Kaktovik on Barter Island is the only village in Alaska’s Arctic National Wildlife Refuge; a largely Inupiat community of about 300 permanent residents. Polar bears are attracted to the ‘bone pile’ following the traditional autumn whale hunt. I arrived at the end of August before it had started, but there were still a few bears on the barrier islands just off the Beaufort Sea coast (peak season is September to the first half of October). I accessed this incredibly remote settlement via a charter flight from Fairbanks, which stopped in Deadhorse on the North Slope to refuel before heading east along the Arctic coastline to Barter Island. I found it disturbing to fly for miles over oilfields, seeing the impact man has had on this pristine wilderness. The area has a frontier feel, and the journey itself was an adventure: the pilot admitted that the gravel airstrip in Kaktovik is in dire need of improvement, and I later witnessed a polar bear swimming out to it, an added danger after landing. Extremely high winds on my day of departure meant the take-off was not for the nervous flyer, and accommodation in the village is far from luxurious. Yet, I found Kaktovik to be culturally fascinating, and even outside the peak season, the bear viewing was wonderful (even if photographic opportunities were dependent upon the weather conditions). The majority of visitors arrive from Fairbanks for a day trip, which gives just three hours bear viewing, and its quality is a gamble on the weather during that short window. It is also a highly resource intensive activity for such a short visit.
Viewing takes place by boat, and if travelling independently, it’s necessary to hire a guide, which along with high transport and lodging costs makes this an expensive destination. It is possible though to join an organised photography tour in peak season. Churchill, Manitoba in Canada is far more easily accessible, and I’d recommend this destination to the less experienced traveller. However, for the keen photographer, Kaktovik offers greater opportunity for eye level shots, and later in the season, the chance to observe interaction between groups of bears as they compete for the whale remains. This reliance on an anthropomorphic food source is a cause for concern for the growing tourism industry in Kaktovik. If the community becomes economically dependent on polar bear viewing, and the traditional whale harvest fails, there’s likely to be pressure to provide another artificial food source for the bears, which could lead them to associate people with food, and therefore come into conflict with them. I also have reservations about the impact of an number of tourists, which might threaten their traditional lifestyle and bring dangers such as the undermining of the village’s dry status (it’s currently forbidden to bring any alcohol to the community). There’s already an issue because during bear season, the scheduled flights in a small plane are reserved months in advance by visitors, leaving locals needing to get in and out of the village, for example to see a dentist, stranded. Barter Island is too remote to have road or rail connections to the outside world, and supplies such as gasoline and groceries are brought in annually by barge. Yet, for all these concerns, I’m incredibly grateful of the opportunity to visit such an awe inspiring location, and the memory of those precious hours amongst the bears is one I will cherish for years to come.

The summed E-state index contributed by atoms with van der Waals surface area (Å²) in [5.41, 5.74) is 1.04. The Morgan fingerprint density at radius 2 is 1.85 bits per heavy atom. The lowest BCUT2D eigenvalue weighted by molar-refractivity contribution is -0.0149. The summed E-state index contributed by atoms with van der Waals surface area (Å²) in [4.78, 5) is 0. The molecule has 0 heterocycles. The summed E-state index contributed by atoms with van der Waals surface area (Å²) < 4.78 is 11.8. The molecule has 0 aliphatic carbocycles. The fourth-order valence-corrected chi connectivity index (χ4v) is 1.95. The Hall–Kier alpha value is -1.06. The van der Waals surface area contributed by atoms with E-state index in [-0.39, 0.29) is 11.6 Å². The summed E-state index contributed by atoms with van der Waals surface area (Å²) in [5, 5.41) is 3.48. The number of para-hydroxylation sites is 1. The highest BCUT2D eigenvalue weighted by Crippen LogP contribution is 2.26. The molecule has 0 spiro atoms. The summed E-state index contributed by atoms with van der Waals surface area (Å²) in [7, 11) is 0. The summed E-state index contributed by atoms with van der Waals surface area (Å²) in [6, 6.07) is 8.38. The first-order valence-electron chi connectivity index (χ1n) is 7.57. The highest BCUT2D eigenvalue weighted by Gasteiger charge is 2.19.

Oil field on the Arctic Coast east of Deadhorse
The remnants of the ice pack
The village of Kaktovik
The accommodation in Kaktovik is adequate rather than luxurious
Kaktovik Community Center
Houses in Kaktovik
Native Village of Kaktovik
Polar bears on the barrier islands
This group of bears had found a dead seal washed up on the shore